In a world often troubled by deceit, how can one recognize the truth? How can art—itself a form of make-believe—help to reveal what is right? For many European artists who were pondering the nature of images, the legend of the Egyptian hermit Saint Anthony provided inspiration. Scores of demons attempted and failed to distract Anthony from his devotion. The Saint’s ability to distinguish between godly and evil apparitions made him a model for artists who sought to establish the truthfulness of their own imagination and sought license for their creative fantasy.
Anthony “the Great” (ca. 251–356) is often credited with establishing Christian monasticism. Born into a wealthy family in the area of Arsionë in Upper Egypt, Anthony gave away his inheritance at age twenty and retreated into the desert between the Nile and the Red Sea, where he became a widely respected ascetic. Anthony’s friend, the bishop of Alexandria Athanasius wrote the Vita Antonii, which was immediately translated into different languages and has been called the most influential biography in Christian history.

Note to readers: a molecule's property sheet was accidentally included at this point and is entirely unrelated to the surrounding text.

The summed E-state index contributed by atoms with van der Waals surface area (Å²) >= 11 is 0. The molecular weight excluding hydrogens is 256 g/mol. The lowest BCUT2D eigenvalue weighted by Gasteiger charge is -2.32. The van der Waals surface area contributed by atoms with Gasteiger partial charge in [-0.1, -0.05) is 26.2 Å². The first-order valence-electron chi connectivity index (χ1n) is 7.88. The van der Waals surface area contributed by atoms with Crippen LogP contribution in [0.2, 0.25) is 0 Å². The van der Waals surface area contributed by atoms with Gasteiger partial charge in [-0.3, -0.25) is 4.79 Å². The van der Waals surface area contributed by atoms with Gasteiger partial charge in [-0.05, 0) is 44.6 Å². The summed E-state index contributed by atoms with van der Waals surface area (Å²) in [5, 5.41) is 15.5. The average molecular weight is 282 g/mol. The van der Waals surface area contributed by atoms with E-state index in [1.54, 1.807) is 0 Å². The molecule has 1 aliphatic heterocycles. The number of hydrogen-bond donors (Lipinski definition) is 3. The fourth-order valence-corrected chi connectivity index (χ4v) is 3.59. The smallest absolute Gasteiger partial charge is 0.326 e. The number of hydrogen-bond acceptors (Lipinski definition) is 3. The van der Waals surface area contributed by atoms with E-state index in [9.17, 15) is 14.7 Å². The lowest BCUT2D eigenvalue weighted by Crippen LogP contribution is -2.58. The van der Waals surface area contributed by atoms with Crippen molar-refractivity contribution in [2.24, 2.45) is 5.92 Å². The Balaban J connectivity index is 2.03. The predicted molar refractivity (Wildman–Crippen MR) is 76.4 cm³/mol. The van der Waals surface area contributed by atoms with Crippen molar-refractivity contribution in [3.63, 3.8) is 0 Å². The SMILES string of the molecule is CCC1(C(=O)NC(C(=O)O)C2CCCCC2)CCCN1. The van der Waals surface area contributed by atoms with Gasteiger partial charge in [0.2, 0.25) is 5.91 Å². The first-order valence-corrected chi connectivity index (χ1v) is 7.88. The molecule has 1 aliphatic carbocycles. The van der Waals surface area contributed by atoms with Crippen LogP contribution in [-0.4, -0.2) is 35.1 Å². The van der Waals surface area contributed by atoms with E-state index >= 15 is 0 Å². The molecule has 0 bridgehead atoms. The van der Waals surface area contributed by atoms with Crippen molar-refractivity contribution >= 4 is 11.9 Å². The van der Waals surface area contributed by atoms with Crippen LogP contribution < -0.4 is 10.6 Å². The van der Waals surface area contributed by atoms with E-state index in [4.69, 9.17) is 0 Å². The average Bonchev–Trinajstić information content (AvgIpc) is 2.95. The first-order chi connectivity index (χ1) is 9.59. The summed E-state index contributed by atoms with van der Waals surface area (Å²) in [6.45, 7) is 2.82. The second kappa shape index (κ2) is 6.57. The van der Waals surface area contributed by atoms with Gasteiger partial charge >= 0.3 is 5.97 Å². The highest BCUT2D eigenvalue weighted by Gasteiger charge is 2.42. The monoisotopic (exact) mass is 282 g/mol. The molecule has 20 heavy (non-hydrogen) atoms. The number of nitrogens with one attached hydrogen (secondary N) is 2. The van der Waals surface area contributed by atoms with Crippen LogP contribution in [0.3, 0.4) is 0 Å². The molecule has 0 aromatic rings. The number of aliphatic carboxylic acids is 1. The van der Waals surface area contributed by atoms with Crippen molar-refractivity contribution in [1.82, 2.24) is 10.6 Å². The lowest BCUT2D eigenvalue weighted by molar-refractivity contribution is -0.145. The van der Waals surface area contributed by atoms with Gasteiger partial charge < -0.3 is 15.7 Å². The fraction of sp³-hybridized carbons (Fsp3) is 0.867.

With the description of Anthony’s asceticism as a form of spiritual purification and voluntary rather than inflicted martyrdom, the biography expanded the hagiographical tradition. It provided not only a model for Christian believers throughout the ages, but it also attracted the attention of many artists. This exhibition reveals an ongoing artistic fascination with the legend that began in late medieval Europe and continues to this day.
Credit: Exhibition overview from museum website.